deemed it advisable for this "Ner&ngee | Squatter"* as the blaoks called him, to find a fresh employer. Pearson had suooeeded him. Jerry was dreadfully indignant at the news

the letter contained. What! take away our | colleen, said he; never while Jerry has a breath in his body. Pais now and what would I not give to have my ould father's lovely blaokthorn, one he used to use 'leotion times, and a neat weapon it was enterely, and by the powers its rueself that would like to be

beating a tattoo on that devil of a Jim , Warland'a bead wilb it. But, sure, if its

going to be a lighting affair, I must be afther ] looking up my shooting stick there. She's a beauty when cleaned up, but a devil to kick. "Ah, well" continued he with a sigh "'this is a queer world." God be between you and barm Miss Dora, dear, is Jerry's best wish. Pearson had two revolvers always loaded, ami as he said, ready for use in defence of the right.

Jack was meantime making all speed fur Ohowilla, careering over the plain as fast as the beautiful half-bred little Arab could carry him. He arrived well under an hour, had dis mounted, hung his bridle ou the horse-rail, and was in the act of unlocking the padlock on the hut door, when three men, all well mounted, rode up. " Hello, my hearty !" eaid the tallest of the company, who Jack at once knew to be Warland—"what the devil brings y-ou out here? No good, I'll be bound ! By jingo," said be, turning to one of his com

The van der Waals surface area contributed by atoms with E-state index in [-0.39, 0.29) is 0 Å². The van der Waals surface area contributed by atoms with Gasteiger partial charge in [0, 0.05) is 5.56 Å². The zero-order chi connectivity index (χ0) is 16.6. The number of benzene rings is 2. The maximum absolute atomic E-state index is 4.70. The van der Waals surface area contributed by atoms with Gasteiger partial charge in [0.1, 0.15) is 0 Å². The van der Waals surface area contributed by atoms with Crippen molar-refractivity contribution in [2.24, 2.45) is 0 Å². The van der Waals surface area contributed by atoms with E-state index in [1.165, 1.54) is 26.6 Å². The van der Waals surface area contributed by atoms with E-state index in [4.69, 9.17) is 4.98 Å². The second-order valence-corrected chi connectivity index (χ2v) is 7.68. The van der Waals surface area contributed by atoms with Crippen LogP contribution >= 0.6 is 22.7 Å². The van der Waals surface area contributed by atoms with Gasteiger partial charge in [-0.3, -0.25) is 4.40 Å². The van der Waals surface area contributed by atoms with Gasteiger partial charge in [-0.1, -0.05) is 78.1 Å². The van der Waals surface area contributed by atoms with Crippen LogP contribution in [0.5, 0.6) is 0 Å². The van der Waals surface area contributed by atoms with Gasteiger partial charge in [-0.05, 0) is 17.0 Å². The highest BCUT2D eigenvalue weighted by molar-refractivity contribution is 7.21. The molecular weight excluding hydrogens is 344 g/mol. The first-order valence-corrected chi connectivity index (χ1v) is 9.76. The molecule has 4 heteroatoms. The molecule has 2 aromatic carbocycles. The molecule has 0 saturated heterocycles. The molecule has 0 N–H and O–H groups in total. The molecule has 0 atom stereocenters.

?anions, "that's Pieetwing he's been riding,

t's Dora's mare, and will be the very animal

for our purpose. What a streak of luck ! But how is it you are riding her, Master Jack— and hard too, I see ?' Any oattle - stealers about, eh?" During this harangue Jack had